Garden Bloggers' Bloom Day - May 2017

And just like that, here we are in the "lusty month of May" already. It's the beginning of true summer for us here in zone 9a of Southeast Texas and blooms are busting out all over.

Yesterday was Mother's Day, of course, and hydrangeas are a traditional gift. My very non-traditional daughters decided to go with the flow for once and got me two of these magnificent 'Endless Summer' hydrangeas to anchor each side of one of my garden sitting areas.  

This is another hydrangea - the oakleaf variety. The yellow flowers in the background are wedelia.

May is sunflower season, of course.

Lots of sunflowers.

My cup runneth over with sunflowers!

All kinds of sunflowers.

Including sunflowers that are well on their way to being sunflower seeds.

Dahlias, salvia, daylilies, orange milkweed, and Blackfoot daisies

Lantana 'Peaches and Cream.'

'Dallas Red' lantana.

'Lady of Shalott' rose.

'Belinda's Dream.'

'Julia Child.'

'Darcy Bussell.' The big leaves are a split-leaf philodendron.

Pink Knockout roses.

Coreopsis tickseed.

Duranta erecta 'Golden Dewdrop,' just beginning its long bloom cycle.

Yellow milkweed.

Red milkweed.

In the herb garden, the borage is blooming. 

And so is the comfrey.

And the pineapple sage.

A few delphinium blossoms still linger.

White mistflower with Painted Lady butterfly.

Almond verbena. Its flowers aren't showy but they smell heavenly.

This is truly blue plumbago but I took the picture in bright sunlight which washes out the blue of the flowers.

Yellow cestrum in full bloom.

Dianthus 'Firewitch' on the left and 'Wood's Blue' aster on the right.

The portulaca in the patio table planter is beginning to bloom.

Bronze esperanza.

Mirabilis jalapa - Marvel of Peru or four o'clock.

Black-eyed Susan beginning to bloom in the wildflower bed.

Blackfoot daisies.

These were in a packet of mixed wildflower seeds and I'm not 100% sure of what they are but I believe they are sneezeweed. Funny name, lovely plant.

Last but hardly least, what would summer be without daylilies?

Thank you for dropping by my garden this month and thank you Carol of May Dreams Gardens for hosting us.

Happy Bloom Day and happy gardening to all.


  1. Great you have lots of colors, seemingly the height of flowering. We hopefully are nearing the end of our dry season, as the plants are suffering from drought and heat. I didn't know there is a yellow milkweed. I got a few seeds from higher colder elevation, tried if it will grow in the hot lowlands and it did. I have the red adapting nicely, hopefuly those seeds will grow again. However, no danaid butterflies found them yet.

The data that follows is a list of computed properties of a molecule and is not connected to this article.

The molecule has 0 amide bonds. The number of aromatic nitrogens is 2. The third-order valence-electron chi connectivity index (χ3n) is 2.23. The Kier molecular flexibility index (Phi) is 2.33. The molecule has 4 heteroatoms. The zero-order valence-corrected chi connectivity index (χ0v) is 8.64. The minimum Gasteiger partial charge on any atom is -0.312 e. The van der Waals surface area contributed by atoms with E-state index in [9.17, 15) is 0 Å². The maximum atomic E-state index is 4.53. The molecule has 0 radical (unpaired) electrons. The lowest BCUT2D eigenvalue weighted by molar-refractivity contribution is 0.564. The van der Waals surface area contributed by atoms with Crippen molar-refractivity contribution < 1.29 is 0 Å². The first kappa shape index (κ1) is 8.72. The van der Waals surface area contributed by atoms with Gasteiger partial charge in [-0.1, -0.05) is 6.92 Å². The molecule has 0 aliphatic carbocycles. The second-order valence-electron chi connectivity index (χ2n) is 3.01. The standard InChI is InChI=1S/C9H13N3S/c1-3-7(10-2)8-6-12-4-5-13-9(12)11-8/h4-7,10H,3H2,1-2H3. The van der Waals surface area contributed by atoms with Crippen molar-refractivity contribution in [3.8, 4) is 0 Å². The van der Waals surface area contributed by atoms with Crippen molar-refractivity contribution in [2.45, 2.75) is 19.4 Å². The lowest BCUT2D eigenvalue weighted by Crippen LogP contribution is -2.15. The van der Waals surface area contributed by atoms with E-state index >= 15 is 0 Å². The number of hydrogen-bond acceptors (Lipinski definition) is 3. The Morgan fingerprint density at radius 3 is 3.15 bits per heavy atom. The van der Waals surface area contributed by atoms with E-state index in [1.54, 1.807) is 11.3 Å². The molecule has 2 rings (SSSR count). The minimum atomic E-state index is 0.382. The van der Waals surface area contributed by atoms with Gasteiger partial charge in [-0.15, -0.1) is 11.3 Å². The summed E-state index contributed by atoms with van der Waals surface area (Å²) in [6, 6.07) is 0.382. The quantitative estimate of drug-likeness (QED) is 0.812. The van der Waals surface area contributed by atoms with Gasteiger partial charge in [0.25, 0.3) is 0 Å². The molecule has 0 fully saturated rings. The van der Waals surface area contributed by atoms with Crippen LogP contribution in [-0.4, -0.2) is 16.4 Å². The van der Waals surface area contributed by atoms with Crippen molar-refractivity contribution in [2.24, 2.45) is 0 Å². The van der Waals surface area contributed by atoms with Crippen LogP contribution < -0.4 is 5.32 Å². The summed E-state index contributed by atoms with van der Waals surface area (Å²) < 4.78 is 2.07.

1. May is certainly the start of our prime season of blooms. We are just entering our drier season here, although spring itself has not been as rainy as in previous years. Soon it will be time to deploy the sprinklers.

  2. What a pleasure it is to visit your garden!
    Happy Garden Bloggers' Bloom Day!

    1. And thank you for visiting. I look forward to checking in on your North Mississippi garden this month.

  3. Your blog is always like a time machine to me - we are still weeks away from sunflowers but our roses are nearly here - and I so love your coming attractions. Happy GBBD to you!

    1. I always look forward to seeing what you have blooming in upstate New York as well, Alana. Happy Bloom Day.

  4. Love the sunflowers. Not something that grows easily here.

  5. Wow, Dorothy! Your garden looks like Heaven on Earth. ;-) I love the blue hydrangeas, the sunflowers, and the roses.

    1. I was delighted to get those hydrangeas. They are beautiful. I've never had a lot of luck growing them in the past, but, considering their source, I'll certainly make an extra effort to keep these alive and thriving.

  6. Hello Dorothy, it's so great to see what is blooming in your part of the world. I love the sunflowers and roses.
    Have a wonderful day.
    Rosehugs Marijke

    1. Welcome, Marijke, and thanks for visiting. I see that you are located in the Netherlands and I look forward to viewing your Bloom Day post as well, to see what is blooming where you live.

  7. What a fabulous garden! I love your roses. My daughter lives in the Houston area but even though she has been there for a number of years, as a former New Englander, she has never gotten the knack of handling plants in your climate. We visited once when there was a Garden Conservancy Open Days and saw some very beautiful gardens. Amazing houses too.

    1. It can be a challenge to transfer one's gardening skills from one area of the country to another. In many ways, the Houston area is a gardening paradise with its almost year-round growing season - if you can cope with year-round insect and disease pests that thrive in our heat and humidity. The best advice I can give anyone trying to learn to garden here is to go native. Native plants that are adapted to our climate are almost always the best choice.

  8. I have been challenged on keeping up with my favorite bloggers lately. Somehow I missed this pictorial essay on beauty. Now I have been restored, a week later!

    1. Thank you for taking the time to visit and comment - even a week later!

  9. Simply gorgeous! This might sound like a silly question but how do you plant wildflower seeds? Do you rake back soil and cover them? Thanks for sharing these lovely pics btw!!!

    1. It's important to mimic the conditions the seeds would find in Nature. In this instance, I loosened the soil and just broadcast (i.e., took them in my hand and tossed) the seeds over the area. Then I went over the area pressing the soil with a rake and watered the bed. After that I basically forgot about them and several weeks later I had a pretty good stand of a diversity of wildflowers.


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